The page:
It’s often said that the more you learn about a topic, the more you discover how much you don’t know. This rings true for the COVID-19 pandemic. As we learned more about the virus and our responses to it, we discovered more uncertainties. Uncertainty in the business world is, in a word, bad.
Businesses need certainty for forecasting, planning, scheduling, and preparation. Without it, businesses are flying blind, greatly increasing their risk of failure.
The once flourishing state and national economies quickly went into freefall with government-mandated stay-at-home orders to prevent the spread of COVID-19. In February, the unemployment rate was the lowest it’s been in half a century.
Just two months later it jumped to its highest point since the Great Depression.
Federal and state governments responded quickly to alleviate economic hardship. However, no sooner did the federal government pass the Coronavirus Aid, Relief, and Economic Security (CARES) Act, uncertainties emerged.
The CARES Act included the Paycheck Protection Program (PPP), providing employers with forgivable loans to maintain their payroll.
While the program seemed straightforward, it lacked important details. Employers wondered when they’d get financial assistance and how long it would last. They had questions about qualifying payroll, overhead expenses, how to ensure the loan would be forgiven, and other concerns.
The CARES Act also included unemployment benefits, providing an extra $600 per week. Unfortunately, that money was not capped at employees’ previous wages, allowing many to earn more on unemployment than they did working. The unintended consequence was that it disincentivized many people from returning to work when called back by their employer.
State actions also contributed to business uncertainty. In NH, ambiguous language about requirements versus recommendations embedded in workplace health guidelines confused employers. In other cases, guidelines were challenging to follow because personal protective equipment and screening supplies, such as non-touch thermometers, were difficult to acquire in the pandemic’s early weeks.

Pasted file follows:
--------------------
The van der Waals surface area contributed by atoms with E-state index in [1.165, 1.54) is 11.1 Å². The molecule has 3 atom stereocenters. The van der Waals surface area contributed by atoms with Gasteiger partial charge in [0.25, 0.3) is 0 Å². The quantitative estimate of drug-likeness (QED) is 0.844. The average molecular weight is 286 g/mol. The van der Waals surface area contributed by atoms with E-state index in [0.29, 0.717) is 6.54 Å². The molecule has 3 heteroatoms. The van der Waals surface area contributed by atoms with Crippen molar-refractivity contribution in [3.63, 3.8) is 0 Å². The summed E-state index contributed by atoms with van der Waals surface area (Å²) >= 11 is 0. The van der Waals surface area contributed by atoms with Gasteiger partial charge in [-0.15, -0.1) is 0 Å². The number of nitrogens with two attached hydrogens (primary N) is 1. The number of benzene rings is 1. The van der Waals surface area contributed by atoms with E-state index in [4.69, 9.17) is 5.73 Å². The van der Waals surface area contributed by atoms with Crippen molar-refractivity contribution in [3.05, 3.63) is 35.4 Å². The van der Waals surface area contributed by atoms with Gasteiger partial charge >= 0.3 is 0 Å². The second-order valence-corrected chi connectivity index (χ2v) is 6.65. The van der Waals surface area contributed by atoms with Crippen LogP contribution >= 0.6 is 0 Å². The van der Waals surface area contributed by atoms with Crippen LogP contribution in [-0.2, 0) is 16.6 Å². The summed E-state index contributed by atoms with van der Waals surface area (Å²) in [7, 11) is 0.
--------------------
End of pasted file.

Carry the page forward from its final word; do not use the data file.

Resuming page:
Inaction Also Creates Uncertainty
Federal and state inaction on employer liability added further uncertainty. Absent a legal safe harbor for employers who follow CDC and state health guidelines, many businesses are concerned about lawsuits from employees, customers, or visitors. This is causing some enterprises not to reopen, and others to delay returning to pre-pandemic conditions. Even if legal action against a business is unlikely to succeed, businesses are nevertheless forced to spend valuable resources defending themselves.
Employers are also worried about possible increases in the Business Profits Tax (BPT) and Business Enterprise Tax (BET). If business tax revenues were 6% lower than projected, it would have triggered increases in January. The trigger was agreed to during budget-making negotiations last fall when COVID-19 didn’t exist. Lawmakers moved forward without freezing the trigger. Unaudited June revenue figures appear to show a 5.4% decline, which barely misses triggering increases.
Another challenge will be replenishing the unemployment insurance trust fund. The steep rise in unemployment resulting from government-mandated shutdowns caused the trust fund balance to drain as the ranks of unemployed rose. Revenue for the trust fund comes from unemployment insurance taxes paid by employers on behalf of employees. Trust fund depletion will result in higher unemployment insurance taxes, a particularly egregious consequence for positive-rated employers.
Many of these issues will remain when the legislature reconvenes in January. Uncertainty about how these challenges will be met, and their effect on employers, means it’s more important than ever that business leaders express their fears.
Jim Roche is president of the Business & Industry Association (BIA), NH’s statewide chamber of commerce, which represents more than 400 employers. For more information, visit BIAofNH.com.